Sunday, March 3, 2024

We’re counting on farmers

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All bets are off. But hold your tickets. There is good news among all the confusion and uncertainty created by coronavirus. We’re still exporting our farm produce and people overseas are still buying it.
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There are questions about how much they will be able or willing to pay for it if enforced inertia causes recession but New Zealand farmers are constantly told they are the most efficient in the world.

I guess we might be about to find out. We also need our follow-on industries to be equally as efficient and then it’s up to others to get our goods to market and distribute them. So now we will also find out just how good the likes of Fonterra, Zespri and Kotahi are.

If we are to believe what we are told then the worst is over in China and being so involved with that market might prove to be a strength as Europe and America get to grips with the virus.

The good news for the dairy sector is that the introduction of tough measures here comes at the time of least production. The sector has a few months up its sleeve to sort things out.

Farmers have time to plan for various contingencies and the Government must make sure it supports all farmers because they will be generating the nation’s income as the revenue from tourism and overseas students dwindles away.

I reckon farmers need to keep reminding politicians and anyone else they can corner that farming this year really will be the backbone of the economy. Don’t let them take you for granted.

Interest rates have been cut to the bone and the banks have promised they will be standing by their farmers when they need seasonal finance.

But farmers must still push their case when it comes to Government support. It’s a time for leaders to stand up and tell it like it is. Farmers don’t need namby-pamby politically correct figureheads who are afraid to speak out in case some one, anyone, gets offended. It’s time for blunt speaking because the nation is going to need every cent farmers can bring in and farmers need to know those who are paid to do so are sticking up for them.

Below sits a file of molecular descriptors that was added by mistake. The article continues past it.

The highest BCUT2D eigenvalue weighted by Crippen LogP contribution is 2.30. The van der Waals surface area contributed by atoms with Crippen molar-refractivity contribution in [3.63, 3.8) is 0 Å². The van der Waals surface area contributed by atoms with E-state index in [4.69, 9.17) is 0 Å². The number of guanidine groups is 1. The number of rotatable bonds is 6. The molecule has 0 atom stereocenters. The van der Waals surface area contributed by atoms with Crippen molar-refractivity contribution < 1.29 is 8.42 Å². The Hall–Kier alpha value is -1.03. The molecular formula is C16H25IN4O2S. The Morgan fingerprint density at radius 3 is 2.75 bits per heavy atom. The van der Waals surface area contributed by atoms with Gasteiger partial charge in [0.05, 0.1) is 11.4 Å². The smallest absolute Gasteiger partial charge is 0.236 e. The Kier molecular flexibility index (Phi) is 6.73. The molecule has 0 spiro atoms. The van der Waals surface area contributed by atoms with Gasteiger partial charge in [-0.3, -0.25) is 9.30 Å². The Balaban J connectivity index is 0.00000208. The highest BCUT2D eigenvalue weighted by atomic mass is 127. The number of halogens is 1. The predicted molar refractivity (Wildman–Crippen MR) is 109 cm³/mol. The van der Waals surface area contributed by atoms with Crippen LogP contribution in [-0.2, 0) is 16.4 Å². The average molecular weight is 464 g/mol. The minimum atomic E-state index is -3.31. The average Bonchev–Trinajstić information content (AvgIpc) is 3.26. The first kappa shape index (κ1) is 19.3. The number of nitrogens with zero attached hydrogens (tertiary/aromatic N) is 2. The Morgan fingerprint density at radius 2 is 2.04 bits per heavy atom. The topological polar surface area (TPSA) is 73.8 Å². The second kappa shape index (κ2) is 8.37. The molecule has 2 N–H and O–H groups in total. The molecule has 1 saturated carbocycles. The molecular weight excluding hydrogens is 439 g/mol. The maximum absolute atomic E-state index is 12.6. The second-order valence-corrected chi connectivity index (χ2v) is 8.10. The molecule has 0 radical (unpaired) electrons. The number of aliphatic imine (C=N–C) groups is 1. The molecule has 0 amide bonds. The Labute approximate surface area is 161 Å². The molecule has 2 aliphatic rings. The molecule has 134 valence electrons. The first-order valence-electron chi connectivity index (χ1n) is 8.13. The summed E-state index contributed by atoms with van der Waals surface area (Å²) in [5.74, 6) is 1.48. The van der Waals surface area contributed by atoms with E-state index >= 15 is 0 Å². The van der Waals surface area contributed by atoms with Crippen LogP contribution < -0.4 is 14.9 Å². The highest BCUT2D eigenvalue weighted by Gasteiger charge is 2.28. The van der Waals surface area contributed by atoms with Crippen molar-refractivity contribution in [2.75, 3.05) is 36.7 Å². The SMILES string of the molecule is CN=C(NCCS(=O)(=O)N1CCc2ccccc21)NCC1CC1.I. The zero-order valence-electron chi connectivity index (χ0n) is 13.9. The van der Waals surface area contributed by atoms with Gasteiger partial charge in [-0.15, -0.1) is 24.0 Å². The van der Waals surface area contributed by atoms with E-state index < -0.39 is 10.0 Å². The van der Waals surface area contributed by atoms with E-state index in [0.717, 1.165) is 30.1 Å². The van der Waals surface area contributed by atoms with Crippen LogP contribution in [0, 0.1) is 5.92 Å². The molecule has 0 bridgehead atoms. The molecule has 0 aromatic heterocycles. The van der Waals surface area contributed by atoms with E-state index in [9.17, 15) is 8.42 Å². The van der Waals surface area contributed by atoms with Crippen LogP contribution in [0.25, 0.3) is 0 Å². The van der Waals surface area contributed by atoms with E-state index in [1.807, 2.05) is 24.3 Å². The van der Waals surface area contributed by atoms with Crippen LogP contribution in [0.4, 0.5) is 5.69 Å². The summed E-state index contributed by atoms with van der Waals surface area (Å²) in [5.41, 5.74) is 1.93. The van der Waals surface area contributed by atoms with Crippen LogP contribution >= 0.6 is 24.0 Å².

We don’t want to waste time making sure all the language is politically correct when we could be out there saving the world.

It is time for all those groups farmers belong to to make sure they provide farmers with all the advice, tools and help they can lay their hands on. 

And it’s up to farmers to use any advice, tools and help available. It’s not time for farmers to hang back and wait for other farmers to show something works. There’s even a term for that – it’s called social proof. And we know Kiwi farmers are world-famous for picking stuff up once they see another farmer doing it. Well, now’s the time for every farmer to show leadership and get on with it.

Once farmers have considered the advice and possible outlooks they need to make their decisions and plan accordingly to cope with the challenges of the virus and the drought.

So, though there’s plenty to worry about, there is still that good outlook for our produsts.

And those who should know what they are talking about tell us the dairy sector if faring much better than others. Figures for price drops for some goods are astronomic but the fall in dairy prices is a mere blip in comparison.

People working in the dairy sector feared prices would fall much more than they have and though the economists are pulling back their farmgate mmilk prices for this season they are all still above $7 and Fonterra has reiterated it is leaving its forecast at $7 to $7.60 and is comfortable in doing so.

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